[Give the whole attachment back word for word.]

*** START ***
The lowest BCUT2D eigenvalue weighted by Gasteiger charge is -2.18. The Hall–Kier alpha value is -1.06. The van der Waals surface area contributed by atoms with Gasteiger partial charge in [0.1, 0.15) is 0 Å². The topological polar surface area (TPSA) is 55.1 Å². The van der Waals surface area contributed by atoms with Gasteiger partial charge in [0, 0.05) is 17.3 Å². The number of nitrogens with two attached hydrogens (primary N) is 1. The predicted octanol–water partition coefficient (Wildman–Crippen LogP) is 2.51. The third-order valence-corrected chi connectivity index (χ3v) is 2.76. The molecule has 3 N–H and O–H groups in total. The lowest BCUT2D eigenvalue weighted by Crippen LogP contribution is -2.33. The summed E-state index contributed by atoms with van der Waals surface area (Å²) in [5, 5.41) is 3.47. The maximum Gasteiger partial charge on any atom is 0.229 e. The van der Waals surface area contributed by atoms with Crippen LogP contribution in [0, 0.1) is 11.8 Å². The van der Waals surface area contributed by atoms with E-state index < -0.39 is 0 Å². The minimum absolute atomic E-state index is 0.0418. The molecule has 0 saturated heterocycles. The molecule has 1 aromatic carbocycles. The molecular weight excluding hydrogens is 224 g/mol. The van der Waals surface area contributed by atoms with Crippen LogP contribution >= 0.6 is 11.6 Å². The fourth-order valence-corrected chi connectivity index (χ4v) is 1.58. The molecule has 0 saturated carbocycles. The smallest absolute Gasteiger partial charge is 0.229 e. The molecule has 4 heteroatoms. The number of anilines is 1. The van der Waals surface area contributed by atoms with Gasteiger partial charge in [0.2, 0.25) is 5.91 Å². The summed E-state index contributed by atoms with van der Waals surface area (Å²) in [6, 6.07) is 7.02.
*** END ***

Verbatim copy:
The lowest BCUT2D eigenvalue weighted by Gasteiger charge is -2.18. The Hall–Kier alpha value is -1.06. The van der Waals surface area contributed by atoms with Gasteiger partial charge in [0.1, 0.15) is 0 Å². The topological polar surface area (TPSA) is 55.1 Å². The van der Waals surface area contributed by atoms with Gasteiger partial charge in [0, 0.05) is 17.3 Å². The number of nitrogens with two attached hydrogens (primary N) is 1. The predicted octanol–water partition coefficient (Wildman–Crippen LogP) is 2.51. The third-order valence-corrected chi connectivity index (χ3v) is 2.76. The molecule has 3 N–H and O–H groups in total. The lowest BCUT2D eigenvalue weighted by Crippen LogP contribution is -2.33. The summed E-state index contributed by atoms with van der Waals surface area (Å²) in [5, 5.41) is 3.47. The maximum Gasteiger partial charge on any atom is 0.229 e. The van der Waals surface area contributed by atoms with Crippen LogP contribution in [0, 0.1) is 11.8 Å². The van der Waals surface area contributed by atoms with E-state index < -0.39 is 0 Å². The minimum absolute atomic E-state index is 0.0418. The molecule has 0 saturated heterocycles. The molecule has 1 aromatic carbocycles. The molecular weight excluding hydrogens is 224 g/mol. The van der Waals surface area contributed by atoms with Crippen LogP contribution >= 0.6 is 11.6 Å². The fourth-order valence-corrected chi connectivity index (χ4v) is 1.58. The molecule has 0 saturated carbocycles. The smallest absolute Gasteiger partial charge is 0.229 e. The molecule has 4 heteroatoms. The number of anilines is 1. The van der Waals surface area contributed by atoms with Gasteiger partial charge in [0.2, 0.25) is 5.91 Å². The summed E-state index contributed by atoms with van der Waals surface area (Å²) in [6, 6.07) is 7.02.